As Wikipedia tells us:
Cube steak is a cut of beef, usually top round or top sirloin, tenderized by fierce pounding with a meat mallet, or use of an electric tenderizer. Many professional cooks insist that regular tenderizing mallets cause too much mashing to produce a proper cube steak, and insist on either using specialized cube steak machines, or manually applying a set of sharp pointed rods to pierce the meat in every direction. This is the most common cut of meat used for chicken fried steak.
And chicken fried steak is the topic of the day, ladies and gentlemen, as hubby and I have decided to treat ourselves to some chicken fried steak, homemade mashed potatoes, country gravy (sometimes called “white gravy” or “milk gravy”), another as yet to be determined veg, and homemade biscuits (from baking mix) for supper tonight. We haven’t had any since this pandemic hit the fan here last year. Hubby had always cooked his chicken fried steak in the deep fryer, and for some time, I followed his lead, but a couple of years ago, I decided to cook it the way I used to — brown/cook the steaks in a large, non-stick skillet with just enough oil to coat the bottom of the pan. This method also has the added bonus of letting me make homemade gravy with the pan drippings.
Cube steak is a very lean cut of tenderized (“cubed”) beef. I like to purchase a highly tenderized cut referred to as “cube steak” or “beef cutlets” that makes a chicken fried steak that is fork-tender. You can also purchase a lean rump roast (cut intoT 1/2″ or so slices) or round steak and tenderize it yourself by beating the heck out of with the tenderizer side of a meat mallet. Chicken fried steak is more or less a Southern take on Wiener Schnitzel. As Wikipedia tells us:
Chicken fried steak (also known as pan-fried steak, CFS or country fried steak) is a dish consisting of a piece of steak (tenderized cube steak) coated with seasoned flour andpan-fried. It is associated with Texas cuisine. Its name may be due to the similarity in preparation styles between chicken fried steak and fried chicken.
Chicken fried steak resembles the Austrian dish Wiener Schnitzel (known in Latin American cuisine as milanesa), a tenderized veal or beef cutlet, coated with flour, eggs, and bread crumbs, and then fried. It is also similar to the recipe for Scottish collops.
The precise origins of the dish are unclear, but many sources attribute its development to German and Austrian immigrants to Texas in the 19th century, who brought recipes for Wiener Schnitzel from Europe to the USA. Lamesa, the seat of Dawson County on the Texas South Plains, claims to be the birthplace of chicken fried steak, and hosts an annual celebration accordingly. John “White Gravy” Neutzling of Bandera in the Texas Hill Country also claims to have invented the dish.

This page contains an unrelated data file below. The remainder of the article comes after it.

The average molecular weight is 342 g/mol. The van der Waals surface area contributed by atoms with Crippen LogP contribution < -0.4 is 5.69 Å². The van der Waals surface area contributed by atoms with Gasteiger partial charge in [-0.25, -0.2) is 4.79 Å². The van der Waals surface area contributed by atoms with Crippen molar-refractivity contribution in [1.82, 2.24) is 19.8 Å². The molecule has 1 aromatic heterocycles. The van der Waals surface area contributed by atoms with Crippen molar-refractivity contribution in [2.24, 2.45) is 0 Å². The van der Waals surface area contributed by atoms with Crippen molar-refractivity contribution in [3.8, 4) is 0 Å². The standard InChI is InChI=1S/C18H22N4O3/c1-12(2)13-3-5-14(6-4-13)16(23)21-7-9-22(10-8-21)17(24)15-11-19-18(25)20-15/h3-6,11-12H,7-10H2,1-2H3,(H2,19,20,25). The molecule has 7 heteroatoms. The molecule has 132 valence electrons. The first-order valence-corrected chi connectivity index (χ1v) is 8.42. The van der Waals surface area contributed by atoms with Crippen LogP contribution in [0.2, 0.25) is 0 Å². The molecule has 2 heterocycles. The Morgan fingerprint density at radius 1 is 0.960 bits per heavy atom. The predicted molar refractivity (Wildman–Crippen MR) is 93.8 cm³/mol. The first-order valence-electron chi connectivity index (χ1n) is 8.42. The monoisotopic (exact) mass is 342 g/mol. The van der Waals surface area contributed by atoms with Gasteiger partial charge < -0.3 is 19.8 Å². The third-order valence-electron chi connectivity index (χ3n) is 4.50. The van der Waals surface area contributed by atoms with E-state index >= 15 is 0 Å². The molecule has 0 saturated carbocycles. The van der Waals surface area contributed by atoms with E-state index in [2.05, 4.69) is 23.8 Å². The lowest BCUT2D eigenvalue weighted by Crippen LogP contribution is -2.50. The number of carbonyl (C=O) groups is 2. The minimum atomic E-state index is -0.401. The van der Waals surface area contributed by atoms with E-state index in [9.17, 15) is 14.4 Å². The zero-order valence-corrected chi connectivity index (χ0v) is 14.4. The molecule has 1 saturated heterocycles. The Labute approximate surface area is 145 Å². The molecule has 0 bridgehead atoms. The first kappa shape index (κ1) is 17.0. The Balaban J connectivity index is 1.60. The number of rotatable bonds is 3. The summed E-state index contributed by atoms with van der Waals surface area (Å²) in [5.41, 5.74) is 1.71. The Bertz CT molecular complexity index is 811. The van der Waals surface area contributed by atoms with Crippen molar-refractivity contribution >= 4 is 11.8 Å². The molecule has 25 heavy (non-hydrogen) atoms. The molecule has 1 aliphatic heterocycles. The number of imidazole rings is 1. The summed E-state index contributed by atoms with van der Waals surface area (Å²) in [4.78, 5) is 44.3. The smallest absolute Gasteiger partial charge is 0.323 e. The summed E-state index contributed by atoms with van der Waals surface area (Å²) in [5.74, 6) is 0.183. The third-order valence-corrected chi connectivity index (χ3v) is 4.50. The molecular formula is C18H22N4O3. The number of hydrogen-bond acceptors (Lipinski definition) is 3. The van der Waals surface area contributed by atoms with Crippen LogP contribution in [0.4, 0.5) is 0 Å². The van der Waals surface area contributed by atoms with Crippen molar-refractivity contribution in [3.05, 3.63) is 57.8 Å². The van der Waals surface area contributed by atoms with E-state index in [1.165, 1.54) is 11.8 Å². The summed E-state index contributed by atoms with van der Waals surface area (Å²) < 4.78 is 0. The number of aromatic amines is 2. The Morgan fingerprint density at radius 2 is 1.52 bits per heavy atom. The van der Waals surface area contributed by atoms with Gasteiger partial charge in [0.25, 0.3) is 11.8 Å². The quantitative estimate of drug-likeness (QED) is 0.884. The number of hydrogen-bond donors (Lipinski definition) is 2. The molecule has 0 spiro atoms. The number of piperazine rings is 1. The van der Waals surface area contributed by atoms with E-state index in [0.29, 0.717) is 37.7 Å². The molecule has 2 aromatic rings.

Chicken fried steak isn’t the nutritional disaster that many think it is: even when you deep-fry it, the trick is that if you get your oil hot enough for what you’re making, whatever you’re frying, be it vegetables or meat, will “sear” on the outside, with the result that the food actually absorbs relatively little in the way of oil. And remember, it’s made with a very lean cut of meat. Or, if you pan-fry it in a non-stick skillet, you’re using relatively little oil. (Hubby wasn’t quite certain about the steak the first time I pan-fried it in the skillet, but all those doubts vanished after he ate it.)
I promise you, this tastes so yummy, you’ll be singing along with the Zac Brown Band 😉 (Go on, give it a listen — you know you want to! The lyrics are presented right there for you, too!)
Chicken Fried Steak (Double – Dipped) (Number of servings depend upon amount of steak and heartiness of appetites; I usually fry up extra so that we have some for snacks, chicken fried steak sandwiches, and/or another meal)
- Desired amount of cube steak, cut into steaks or strips
- Beaten egg and buttermilk (approximately 1 beaten egg to every 1/2 to 3/4 cup buttermilk)
- All-purpose flour seasoned to taste: recommend seasoned salt (I use reduced sodium seasoned salt, and not much of that), paprika, garlic powder, onion powder, and coarse ground black pepper
- Oil for frying (suggest Canola)
- Remove cube steak from ‘fridge and allow it to lose a bit of its chill.
- Lightly beat together (with fork or whisk) the egg and buttermilk.
- Season flour to taste.
- Set up baking rack(s) upon which to place cooked steaks to let them “rest,” if desired.. (Suggest placing waxed paper or parchment paper on a cookie sheet(s) and placing rack(s) on the sheet.)
- In a large, non-stick skillet, add just enough oil to coat the bottom. Heat over medium-high heat..
- Dredge steak first in flour (you can first coat in unseasoned flour, if you rather), then in egg/buttermilk wash, then in the seasoned flour. Place in heated skillet to cook. (Add and season more flour and/or more buttermilk/egg as necessary until all pieces are coated.)
- Cook steaks, trying to turn only once, until cooked through, roughly 5-6 minutes per side (it will depend upon the heat in your skillet and size of the steak pieces — for example, steak fingers are likely to cook up more quickly, a skillet with a slightly lower temperature might require a bit longer to cook per side).
- You can place the chicken fried steak directly on a paper-towel lined plate or platter and keep it warm in the oven ’til you’re ready to eat (there may be some risk of some of the steak coating “sticking” to the paper towel), or you can do as Alton Brown of the FoodNetwork suggests and place it on a rack and let it finish “crisping up,” and then place it on a platter.
- Store leftovers in the ‘fridge. Delicious cold, or will re-crisp nicely in the oven or toaster oven at 325F – 350F or after 5 or 10 minutes, flipping over/turning half-way through for best results. Chicken fried steak sandwiches are a delicious way to give a fresh take on leftovers.
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